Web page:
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Video appears to show Taco Bell worker pouring scalding water on customers

A lawsuit filed in Dallas County claims a store manager severely injured them after they complained about an incorrectly prepared order.
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Video released Friday by attorneys representing two customers suing Taco Bell appears to show a person behind the counter of a Dallas store swinging a bucket of steaming liquid at them.

The pair say they suffered serious burns when a store manager poured the water on them as they complained about an incomplete order, their lawsuit claims.

The security video, which has no audio and was released in an edited compilation of cuts and in an unedited hourlong version, appears to show the worker pour the water as words were being exchanged between the customers and employees. 

The video was provided by the customers’ legal team, civil rights attorney Ben Crump and Paul A. Grinke, who obtained it through a court order. 

“Taco Bell management and employees’ actions in these videos are violent, callous, and inexcusable,” Grinke said in a statement Friday. “C.T. and her aunt, Brittany, restaurant employees themselves, calmly ask for the food they paid for with their with hard-earned money. Rather than simply resolve the concern, the Taco Bell employees taunt a 16 year old, and the manager ambushes them with scalding water.” 

Taco Bell in Dallas.
Taco Bell in Dallas.Google Maps

The lawsuit, publicized this week by Crump, claims Brittany Davis and a minor identified in the suit as C.T. were left with permanent skin damage and a lifelong change to their appearance from the incident. C.T. is Davis’ niece, according to Grinke. 

Images said to show the plaintiffs after the confrontation show large blistering and severe discoloration. The photos were released Friday with the video. 

The suit, which was filed July 13 in a Dallas County district court, alleges Taco Bell and workers at the restaurant displayed gross negligence and hiring negligence that set in motion the alleged attack. It seeks more than $1 million in costs and damages. 

In a statement Wednesday, Taco Bell said it takes the safety of workers and customers seriously and has been in touch with franchise owner and operator described in the suit. The company declined to comment further at the time, citing pending litigation, but did respond to a request for its response to the video release.

“Everyone deserves to feel safe in Taco Bell restaurants," the chain said. "We take this very seriously and are working with our local franchisee to investigate."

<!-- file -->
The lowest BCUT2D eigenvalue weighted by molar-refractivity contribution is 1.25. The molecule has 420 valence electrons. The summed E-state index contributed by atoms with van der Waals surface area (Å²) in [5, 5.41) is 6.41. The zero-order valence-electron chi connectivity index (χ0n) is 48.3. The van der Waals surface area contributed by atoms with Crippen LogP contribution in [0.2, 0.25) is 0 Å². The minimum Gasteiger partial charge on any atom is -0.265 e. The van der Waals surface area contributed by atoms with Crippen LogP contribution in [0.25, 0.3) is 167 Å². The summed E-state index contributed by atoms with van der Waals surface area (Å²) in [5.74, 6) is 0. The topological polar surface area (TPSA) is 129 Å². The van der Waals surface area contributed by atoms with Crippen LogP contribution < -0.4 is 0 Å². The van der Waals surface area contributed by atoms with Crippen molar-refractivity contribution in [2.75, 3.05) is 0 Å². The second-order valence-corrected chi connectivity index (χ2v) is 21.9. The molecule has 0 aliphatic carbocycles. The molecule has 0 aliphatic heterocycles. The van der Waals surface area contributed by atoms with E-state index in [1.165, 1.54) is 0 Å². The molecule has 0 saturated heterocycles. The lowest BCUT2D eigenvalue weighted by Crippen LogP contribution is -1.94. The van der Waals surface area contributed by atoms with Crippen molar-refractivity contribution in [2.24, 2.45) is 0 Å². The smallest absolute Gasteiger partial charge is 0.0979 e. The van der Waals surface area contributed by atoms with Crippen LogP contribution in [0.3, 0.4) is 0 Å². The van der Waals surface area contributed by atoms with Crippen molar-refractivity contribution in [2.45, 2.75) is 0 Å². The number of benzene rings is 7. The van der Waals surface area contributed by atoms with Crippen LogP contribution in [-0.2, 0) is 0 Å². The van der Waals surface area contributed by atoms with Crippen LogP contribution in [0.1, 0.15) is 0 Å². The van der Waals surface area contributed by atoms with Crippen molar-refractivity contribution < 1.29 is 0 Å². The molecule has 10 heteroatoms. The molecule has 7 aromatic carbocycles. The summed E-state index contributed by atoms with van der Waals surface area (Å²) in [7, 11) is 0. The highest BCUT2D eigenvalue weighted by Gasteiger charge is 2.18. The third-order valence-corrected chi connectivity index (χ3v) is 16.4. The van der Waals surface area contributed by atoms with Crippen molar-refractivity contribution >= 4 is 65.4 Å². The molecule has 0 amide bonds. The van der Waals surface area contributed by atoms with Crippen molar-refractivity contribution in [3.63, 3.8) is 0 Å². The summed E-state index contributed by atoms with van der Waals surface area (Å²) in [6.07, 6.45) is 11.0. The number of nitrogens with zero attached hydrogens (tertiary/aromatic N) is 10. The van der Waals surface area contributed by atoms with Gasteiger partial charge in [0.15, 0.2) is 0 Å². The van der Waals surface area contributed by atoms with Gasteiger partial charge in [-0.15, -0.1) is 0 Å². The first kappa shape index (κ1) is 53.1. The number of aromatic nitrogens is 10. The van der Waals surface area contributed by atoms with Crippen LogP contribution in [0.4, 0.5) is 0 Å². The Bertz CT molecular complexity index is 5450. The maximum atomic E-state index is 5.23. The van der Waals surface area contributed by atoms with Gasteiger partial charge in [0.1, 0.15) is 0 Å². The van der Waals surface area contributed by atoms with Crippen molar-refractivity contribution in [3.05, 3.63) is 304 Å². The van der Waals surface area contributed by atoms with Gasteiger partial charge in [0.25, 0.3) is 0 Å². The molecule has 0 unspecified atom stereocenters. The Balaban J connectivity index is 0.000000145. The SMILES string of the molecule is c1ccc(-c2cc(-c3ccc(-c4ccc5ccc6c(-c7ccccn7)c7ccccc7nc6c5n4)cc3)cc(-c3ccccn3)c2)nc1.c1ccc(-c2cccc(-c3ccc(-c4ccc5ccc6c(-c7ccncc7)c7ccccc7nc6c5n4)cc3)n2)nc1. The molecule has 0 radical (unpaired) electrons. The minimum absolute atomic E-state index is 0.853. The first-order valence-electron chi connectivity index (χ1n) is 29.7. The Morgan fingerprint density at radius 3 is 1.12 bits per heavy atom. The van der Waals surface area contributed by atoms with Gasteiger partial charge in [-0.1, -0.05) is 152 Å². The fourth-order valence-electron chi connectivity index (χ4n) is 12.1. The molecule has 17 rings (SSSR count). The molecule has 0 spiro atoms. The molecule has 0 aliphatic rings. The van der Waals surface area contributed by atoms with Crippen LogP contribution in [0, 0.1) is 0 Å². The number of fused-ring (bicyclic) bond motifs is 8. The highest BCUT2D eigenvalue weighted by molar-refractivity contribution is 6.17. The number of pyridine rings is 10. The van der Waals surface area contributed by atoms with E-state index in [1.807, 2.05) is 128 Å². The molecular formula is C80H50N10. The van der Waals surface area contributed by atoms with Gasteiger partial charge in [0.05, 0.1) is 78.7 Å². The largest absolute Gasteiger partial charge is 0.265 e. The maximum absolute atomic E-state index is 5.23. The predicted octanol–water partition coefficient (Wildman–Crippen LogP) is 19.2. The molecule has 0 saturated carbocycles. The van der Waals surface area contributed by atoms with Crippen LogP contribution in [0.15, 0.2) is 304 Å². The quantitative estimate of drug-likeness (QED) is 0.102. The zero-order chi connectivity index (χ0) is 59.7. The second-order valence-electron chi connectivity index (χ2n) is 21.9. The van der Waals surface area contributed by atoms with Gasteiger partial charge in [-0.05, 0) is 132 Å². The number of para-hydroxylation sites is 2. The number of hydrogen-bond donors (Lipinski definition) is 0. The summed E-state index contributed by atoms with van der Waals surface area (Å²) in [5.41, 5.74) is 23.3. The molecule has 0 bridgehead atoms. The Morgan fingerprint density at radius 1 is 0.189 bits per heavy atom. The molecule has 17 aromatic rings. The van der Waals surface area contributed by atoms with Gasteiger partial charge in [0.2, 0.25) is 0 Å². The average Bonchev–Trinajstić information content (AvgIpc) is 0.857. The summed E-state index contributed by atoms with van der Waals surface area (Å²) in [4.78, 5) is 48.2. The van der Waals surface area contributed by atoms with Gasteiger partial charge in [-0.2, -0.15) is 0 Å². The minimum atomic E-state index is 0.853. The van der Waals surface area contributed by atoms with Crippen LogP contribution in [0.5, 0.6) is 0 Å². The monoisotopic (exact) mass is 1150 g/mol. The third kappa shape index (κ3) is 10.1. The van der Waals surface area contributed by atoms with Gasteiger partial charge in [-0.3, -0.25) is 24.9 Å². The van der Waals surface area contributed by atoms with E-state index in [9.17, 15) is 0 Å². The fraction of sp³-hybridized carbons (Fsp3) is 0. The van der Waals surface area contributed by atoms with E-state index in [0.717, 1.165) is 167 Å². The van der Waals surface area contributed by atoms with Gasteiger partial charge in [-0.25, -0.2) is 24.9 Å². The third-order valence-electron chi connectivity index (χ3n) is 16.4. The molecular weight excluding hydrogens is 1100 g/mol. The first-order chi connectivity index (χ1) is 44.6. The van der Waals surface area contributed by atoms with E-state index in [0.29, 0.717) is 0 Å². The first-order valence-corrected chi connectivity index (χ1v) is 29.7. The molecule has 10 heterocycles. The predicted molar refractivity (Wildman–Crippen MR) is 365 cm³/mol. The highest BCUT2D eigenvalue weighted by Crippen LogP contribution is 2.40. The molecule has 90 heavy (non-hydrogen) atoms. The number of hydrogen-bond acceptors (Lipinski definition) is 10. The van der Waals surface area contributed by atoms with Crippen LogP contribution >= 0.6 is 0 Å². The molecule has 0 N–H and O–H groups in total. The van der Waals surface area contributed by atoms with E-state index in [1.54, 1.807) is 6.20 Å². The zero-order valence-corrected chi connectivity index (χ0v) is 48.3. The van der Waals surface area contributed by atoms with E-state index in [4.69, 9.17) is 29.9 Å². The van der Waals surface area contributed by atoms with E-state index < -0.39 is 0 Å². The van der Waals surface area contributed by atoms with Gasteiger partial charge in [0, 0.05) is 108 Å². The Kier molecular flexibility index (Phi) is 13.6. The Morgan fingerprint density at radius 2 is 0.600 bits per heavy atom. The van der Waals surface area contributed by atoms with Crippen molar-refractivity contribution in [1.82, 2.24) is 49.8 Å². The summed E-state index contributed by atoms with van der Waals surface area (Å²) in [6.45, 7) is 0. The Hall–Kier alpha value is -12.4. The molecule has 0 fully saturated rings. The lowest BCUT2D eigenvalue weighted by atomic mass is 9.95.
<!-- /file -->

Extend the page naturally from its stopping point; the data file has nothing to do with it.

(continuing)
Taco Bell’s parent company Yum! Brands, and a regional franchisee entity, North Texas Bells, which are also named in the suit, did not respond to previous requests for comment, and the same was the case when informed of coverage based on that security video. Taco Bell and North Texas Bells also did not respond to requests asking for comment from two unnamed employees listed on the suit.

The June 17 incident occurred after Davis, C.T. and another family member received an incorrect order and went through a drive-thru a second and third time to try to get it fixed, according to the lawsuit. When they were unsuccessful, they walked up to the locked door and were let into the dining room, the suit stated. 

After a discussion, the employees refused to correct the order and a manager, who had not been involved in the talks, came out and poured a bucket of hot water on the two, dousing C.T.’s face and getting the water on the chests of both plaintiffs, the suit said.

Video of the encounter shows C.T. and Davis hit with water as one of the customers, identified by one of their attorneys as Davis, crosses through an opening in the counter that appears to lead to the kitchen.

C.T. appears to follow, but they don’t get past the back edge of the counter — and it’s not clear if that was their intention — before the water hits them, the video shows. The view of the pair, including their arms and faces, is obscured by the angle of the cameras. 

The pair tried to flee and were briefly stalled by the door that had been locked behind them, but escaped before the manager could return with a second bucket of water, the filing alleges. 

Davis and her niece were rushed to a hospital, and were later transferred to a second hospital for additional treatment, the suit states. 

C.T. had burns to her face, chest, legs, arms and stomach. Davis also had burns to her chest and stomach, and suffered injury to her brain function, which triggered multiple seizures, according to the suit. 

The Dallas Police Department has said it is investigating the incident.